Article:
The new “Top Gun: Maverick” movie has created huge interest in fighter jets operated by the United States Navy. It has also created renewed interest in the Navy’s Blue Angels fighter jet demonstration team. The Blue Angels feature some of the best jet pilots in the Navy performing acrobatic tricks at air shows around the country. For the first time, one of those pilots will be a woman starting in 2023. Navy Lieutenant Amanda Lee has been selected as a member of the famed demonstration unit and will begin training this fall. A native of Mounds View, Minnesota, Lee joined the Navy in 2007 and was commissioned as an officer in 2013. She became a naval aviator in 2016 and also earned a bachelor’s degree in biochemistry at Old Dominion University in Virginia. Formed in 1946, the Blue Angels are the second oldest acrobatic air team in the world, after a French unit formed in 1931. The Blues perform more than 60 shows a year across the United States and Canada. Being a fighter pilot for the Navy requires great skill and a personality that likes challenges and thrills. In the newspaper or online find and closely read stories about other careers that provide challenges and thrills. Choose one and use what you read to write a career column discussing the skills needed for this career and the challenges and thrills it could provide.

Common Core State Standards: Writing opinion pieces on topics or texts, supporting a point of view with reasons and information; reading closely what a text says explicitly and to make logical inferences from it.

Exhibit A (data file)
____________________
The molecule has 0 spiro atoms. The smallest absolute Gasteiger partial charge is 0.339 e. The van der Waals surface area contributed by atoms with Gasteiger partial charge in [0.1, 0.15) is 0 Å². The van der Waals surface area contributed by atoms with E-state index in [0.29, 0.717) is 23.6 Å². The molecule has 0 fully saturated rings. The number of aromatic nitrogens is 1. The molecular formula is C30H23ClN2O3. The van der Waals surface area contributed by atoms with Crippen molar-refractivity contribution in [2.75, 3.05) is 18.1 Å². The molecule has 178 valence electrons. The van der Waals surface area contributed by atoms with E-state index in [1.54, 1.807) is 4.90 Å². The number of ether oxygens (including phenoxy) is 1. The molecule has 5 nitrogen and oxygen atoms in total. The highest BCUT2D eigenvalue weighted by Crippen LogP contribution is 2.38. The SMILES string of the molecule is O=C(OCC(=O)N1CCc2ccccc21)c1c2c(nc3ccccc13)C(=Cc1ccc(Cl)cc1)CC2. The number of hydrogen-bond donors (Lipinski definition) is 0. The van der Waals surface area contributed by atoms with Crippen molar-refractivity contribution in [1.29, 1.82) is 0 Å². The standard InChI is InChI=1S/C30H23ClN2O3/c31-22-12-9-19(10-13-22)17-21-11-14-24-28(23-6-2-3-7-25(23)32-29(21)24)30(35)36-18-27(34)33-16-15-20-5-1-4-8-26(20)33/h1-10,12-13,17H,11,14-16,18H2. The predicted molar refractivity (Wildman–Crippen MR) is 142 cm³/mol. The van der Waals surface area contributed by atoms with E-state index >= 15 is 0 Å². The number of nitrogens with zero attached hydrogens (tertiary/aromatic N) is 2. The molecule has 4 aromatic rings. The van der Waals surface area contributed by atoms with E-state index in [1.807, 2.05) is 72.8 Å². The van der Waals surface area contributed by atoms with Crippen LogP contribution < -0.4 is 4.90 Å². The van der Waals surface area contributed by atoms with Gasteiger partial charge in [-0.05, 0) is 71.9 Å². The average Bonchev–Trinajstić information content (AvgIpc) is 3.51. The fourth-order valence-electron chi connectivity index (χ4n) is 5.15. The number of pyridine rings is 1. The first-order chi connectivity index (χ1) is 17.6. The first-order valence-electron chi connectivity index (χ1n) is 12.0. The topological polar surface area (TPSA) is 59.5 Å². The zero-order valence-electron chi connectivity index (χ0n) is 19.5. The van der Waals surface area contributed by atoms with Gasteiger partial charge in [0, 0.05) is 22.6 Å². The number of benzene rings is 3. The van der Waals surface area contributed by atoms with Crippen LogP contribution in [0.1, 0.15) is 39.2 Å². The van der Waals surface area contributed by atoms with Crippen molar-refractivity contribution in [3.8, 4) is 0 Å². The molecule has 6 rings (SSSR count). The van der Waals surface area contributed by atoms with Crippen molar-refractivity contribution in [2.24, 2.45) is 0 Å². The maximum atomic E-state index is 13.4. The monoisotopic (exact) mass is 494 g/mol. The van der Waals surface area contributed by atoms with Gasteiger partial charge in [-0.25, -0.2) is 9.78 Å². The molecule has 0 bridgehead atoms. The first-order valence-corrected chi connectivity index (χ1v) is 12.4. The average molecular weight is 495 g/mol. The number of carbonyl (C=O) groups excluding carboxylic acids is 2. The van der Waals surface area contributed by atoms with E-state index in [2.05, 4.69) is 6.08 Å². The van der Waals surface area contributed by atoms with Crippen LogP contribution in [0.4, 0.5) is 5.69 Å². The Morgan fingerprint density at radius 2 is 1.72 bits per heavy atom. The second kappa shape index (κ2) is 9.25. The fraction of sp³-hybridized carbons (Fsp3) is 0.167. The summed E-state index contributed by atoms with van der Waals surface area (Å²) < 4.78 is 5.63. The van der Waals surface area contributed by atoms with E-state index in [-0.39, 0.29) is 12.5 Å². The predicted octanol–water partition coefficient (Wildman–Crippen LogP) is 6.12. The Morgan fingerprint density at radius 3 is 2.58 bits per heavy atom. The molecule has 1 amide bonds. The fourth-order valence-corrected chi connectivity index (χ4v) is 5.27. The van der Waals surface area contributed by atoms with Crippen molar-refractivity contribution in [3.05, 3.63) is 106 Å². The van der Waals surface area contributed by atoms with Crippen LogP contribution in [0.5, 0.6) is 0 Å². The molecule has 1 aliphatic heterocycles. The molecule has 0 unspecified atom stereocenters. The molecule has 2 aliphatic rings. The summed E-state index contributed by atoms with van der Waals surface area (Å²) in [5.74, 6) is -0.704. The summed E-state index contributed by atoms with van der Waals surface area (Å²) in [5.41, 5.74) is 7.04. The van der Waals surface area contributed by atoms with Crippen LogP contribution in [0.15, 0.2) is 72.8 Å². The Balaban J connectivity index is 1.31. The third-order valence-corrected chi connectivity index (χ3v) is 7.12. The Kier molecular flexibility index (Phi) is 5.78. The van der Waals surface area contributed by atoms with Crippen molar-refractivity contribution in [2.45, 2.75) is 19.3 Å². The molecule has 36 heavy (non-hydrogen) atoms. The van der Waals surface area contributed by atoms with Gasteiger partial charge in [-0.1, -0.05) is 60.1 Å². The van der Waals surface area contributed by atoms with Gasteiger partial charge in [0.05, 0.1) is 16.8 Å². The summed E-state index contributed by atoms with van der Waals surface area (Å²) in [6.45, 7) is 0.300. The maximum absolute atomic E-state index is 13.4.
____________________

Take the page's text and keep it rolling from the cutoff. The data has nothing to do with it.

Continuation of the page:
5. Toys R Everywhere

For more than 60 years Toys R Us was the place to go for people looking to buy presents for kids for holidays or birthdays. Not surprisingly, families across the nation were saddened when Toys R Us announced in 2018 that it was closing all its stores in America due to money problems. New owners tried to reopen stores without success, but this year Toys R Us will be making a comeback in a big way. Through a partnership with Macy’s department stores, Toys R Us will be selling toys in every Macy’s store in the nation by the end of the year for the winter holiday season, CNN News reports. The stores will range in size from 1,000 square feet in smaller locations to up to 10,000 square feet in big-city U.S. stores in Atlanta, Chicago, Honolulu, Houston, Los Angeles, Miami, New York and San Francisco. Macy’s operates more than 500 stores in the U.S., giving families lots of options for buying toys for the kids they love. Every year one or two new toys become so popular that millions of kids want them. In the newspaper or online, find and closely read ads and stories about new toys being offered this summer. Pick one that is popular and write a letter to a friend explaining why. Discuss with family or friends.

Common Core State Standards: Writing informative/explanatory texts to examine a topic and convey ideas and information clearly; responding thoughtfully to diverse perspectives, summarizing points of agreement and disagreement.